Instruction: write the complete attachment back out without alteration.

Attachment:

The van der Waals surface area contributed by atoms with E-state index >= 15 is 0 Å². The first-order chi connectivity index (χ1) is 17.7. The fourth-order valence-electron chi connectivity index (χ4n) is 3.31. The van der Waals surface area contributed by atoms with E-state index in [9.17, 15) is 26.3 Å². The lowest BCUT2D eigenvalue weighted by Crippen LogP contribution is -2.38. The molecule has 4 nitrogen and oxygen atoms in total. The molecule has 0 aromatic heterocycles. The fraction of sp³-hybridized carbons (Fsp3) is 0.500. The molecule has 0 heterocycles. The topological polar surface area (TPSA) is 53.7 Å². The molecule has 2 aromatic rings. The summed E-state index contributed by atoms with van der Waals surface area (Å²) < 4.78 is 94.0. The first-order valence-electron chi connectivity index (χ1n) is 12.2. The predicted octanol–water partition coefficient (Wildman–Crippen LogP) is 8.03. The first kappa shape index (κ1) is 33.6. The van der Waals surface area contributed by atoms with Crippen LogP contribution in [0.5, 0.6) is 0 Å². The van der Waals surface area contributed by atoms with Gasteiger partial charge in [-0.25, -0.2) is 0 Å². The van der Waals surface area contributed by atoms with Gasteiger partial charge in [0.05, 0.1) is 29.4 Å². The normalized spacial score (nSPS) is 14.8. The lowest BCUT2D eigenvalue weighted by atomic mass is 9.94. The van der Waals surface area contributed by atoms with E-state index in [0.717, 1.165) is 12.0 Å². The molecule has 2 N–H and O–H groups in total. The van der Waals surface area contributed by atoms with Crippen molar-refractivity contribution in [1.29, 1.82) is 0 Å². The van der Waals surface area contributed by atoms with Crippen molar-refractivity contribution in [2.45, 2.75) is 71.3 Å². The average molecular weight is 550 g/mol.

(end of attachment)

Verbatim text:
The van der Waals surface area contributed by atoms with E-state index >= 15 is 0 Å². The first-order chi connectivity index (χ1) is 17.7. The fourth-order valence-electron chi connectivity index (χ4n) is 3.31. The van der Waals surface area contributed by atoms with E-state index in [9.17, 15) is 26.3 Å². The lowest BCUT2D eigenvalue weighted by Crippen LogP contribution is -2.38. The molecule has 4 nitrogen and oxygen atoms in total. The molecule has 0 aromatic heterocycles. The fraction of sp³-hybridized carbons (Fsp3) is 0.500. The molecule has 0 heterocycles. The topological polar surface area (TPSA) is 53.7 Å². The molecule has 2 aromatic rings. The summed E-state index contributed by atoms with van der Waals surface area (Å²) < 4.78 is 94.0. The first-order valence-electron chi connectivity index (χ1n) is 12.2. The predicted octanol–water partition coefficient (Wildman–Crippen LogP) is 8.03. The first kappa shape index (κ1) is 33.6. The van der Waals surface area contributed by atoms with Crippen LogP contribution in [0.5, 0.6) is 0 Å². The van der Waals surface area contributed by atoms with Gasteiger partial charge in [-0.25, -0.2) is 0 Å². The van der Waals surface area contributed by atoms with Gasteiger partial charge in [0.05, 0.1) is 29.4 Å². The normalized spacial score (nSPS) is 14.8. The lowest BCUT2D eigenvalue weighted by atomic mass is 9.94. The van der Waals surface area contributed by atoms with E-state index in [0.717, 1.165) is 12.0 Å². The molecule has 2 N–H and O–H groups in total. The van der Waals surface area contributed by atoms with Crippen molar-refractivity contribution in [1.29, 1.82) is 0 Å². The van der Waals surface area contributed by atoms with Crippen molar-refractivity contribution in [2.45, 2.75) is 71.3 Å². The average molecular weight is 550 g/mol.